PARIS, Dec 11 (AFP) – An experts’ report commissioned by President Jacques Chirac recommended Thursday that France take the step, unprecedented in all of Europe, to add Jewish and Muslim holidays to the calendar for state schools.
The report, which has examined the relationship of religion and the state for the past year, suggested that Yom Kippur – the Jewish Day of Atonement – and Eid al-Kebir – a Muslim feast – be celebrated in the schools.
It also recommended that companies allow employees to choose a religious holiday, for instance Yom Kippur, Eid al-Kebir, or the Orthodox Christmas (on January 7), to add to their number of days off.
The suggestions were part of a wider analysis of how France could balance its secular tradition in public life with the feelings of its various religious groups.
The country currently marks 11 public holidays, most of the based on Roman Catholic celebrations reflecting the denomination of the majority of its 60 million inhabitants.
But France also has the biggest Muslim and Jewish communities in Europe, estimated at five million and 600,000 respectively.
Chirac, who received the report Thursday, is expected to give his public appraisal of the recommendations next Wednesday.
Much of the debate surrounding the report has centred on the wearing of Muslim headscarves by school students.
The offer of holidays based on other religions was seen as a trade-off against the report’s other main recommendation that “conspicuous” religious signs in schools be banned, meaning specifically the headscarves and Jewish skullcaps.
If the decision is made to observe the Jewish and Muslim holidays in state schools, it would represent a first for a European country.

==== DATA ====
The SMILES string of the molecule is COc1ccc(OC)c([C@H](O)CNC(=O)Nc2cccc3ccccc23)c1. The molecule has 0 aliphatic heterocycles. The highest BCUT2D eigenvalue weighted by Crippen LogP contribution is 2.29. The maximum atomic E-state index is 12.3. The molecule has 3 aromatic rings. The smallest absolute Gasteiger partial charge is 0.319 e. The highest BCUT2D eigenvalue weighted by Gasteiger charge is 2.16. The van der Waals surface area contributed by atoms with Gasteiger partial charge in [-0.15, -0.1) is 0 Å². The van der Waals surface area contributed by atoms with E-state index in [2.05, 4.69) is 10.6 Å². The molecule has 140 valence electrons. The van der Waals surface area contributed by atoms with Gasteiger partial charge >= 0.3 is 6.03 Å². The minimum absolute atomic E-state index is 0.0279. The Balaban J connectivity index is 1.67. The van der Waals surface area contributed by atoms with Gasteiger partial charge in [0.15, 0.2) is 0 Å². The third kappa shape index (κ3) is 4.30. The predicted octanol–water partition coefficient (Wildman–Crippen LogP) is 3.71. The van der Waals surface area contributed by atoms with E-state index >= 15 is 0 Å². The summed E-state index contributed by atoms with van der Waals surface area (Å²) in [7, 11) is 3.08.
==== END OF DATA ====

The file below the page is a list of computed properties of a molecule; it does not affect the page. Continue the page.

Most observe Christian holidays – such as Christmas Day, Easter, Ascension and All Saints’ Day – alongside national days, New Year’s Day, a Labour Day and days marking events in the World Wars or other conflicts.
Staunch Catholic countries Spain and Italy, for example, also observe the day of Immaculate Conception. Poland, birthplace to Pope John Paul II, holds its Catholic heritage high with Corpus Christi day in June and combines New Year’s Day festivities with masses honouring the Virgin Mary.
The Netherlands, one of Europe’s most liberal countries, has the closest system to that proposed in the French report.
There, each school is permitted to set two or three extra days a year for holidays. Those days can, if the schools wish, correspond to a Jewish or Muslim day, or even to days without any religious significance.
Russia, because of its atheist Communist past, has only one religious date, that of Orthodox Christmas on January 7. Its other holidays include International Women’s Day on March 8 and a day marking the 1917 revolution called the Day of Reconciliation and Consent.
Some other countries outside of Europe already celebrate public holidays recognising several religions. Malaysia, for example, has several Muslim holidays plus others marking the birth of Buddha and Christmas day. It also marks the Chinese New Year and the Indian Diwali Festival.
The holidays proposed by the French report represent the most holy in the Jewish calendar and an important date in Islam.
Yom Kippur, a day of fasting and prayer, occurs on the 10th day of the seventh month in the Jewish lunar calendar, which corresponds to a day in either September or October in the universal Gregorian calendar.
Eid al-Kebir is celebrated on the 10th day of the 12th month of the Muslim lunar calendar, which is also the month of the pilgrimage to Mecca. It represents the story of Abraham sacrificing a sheep in place of his only son as a sign of devotion.
Subject: France news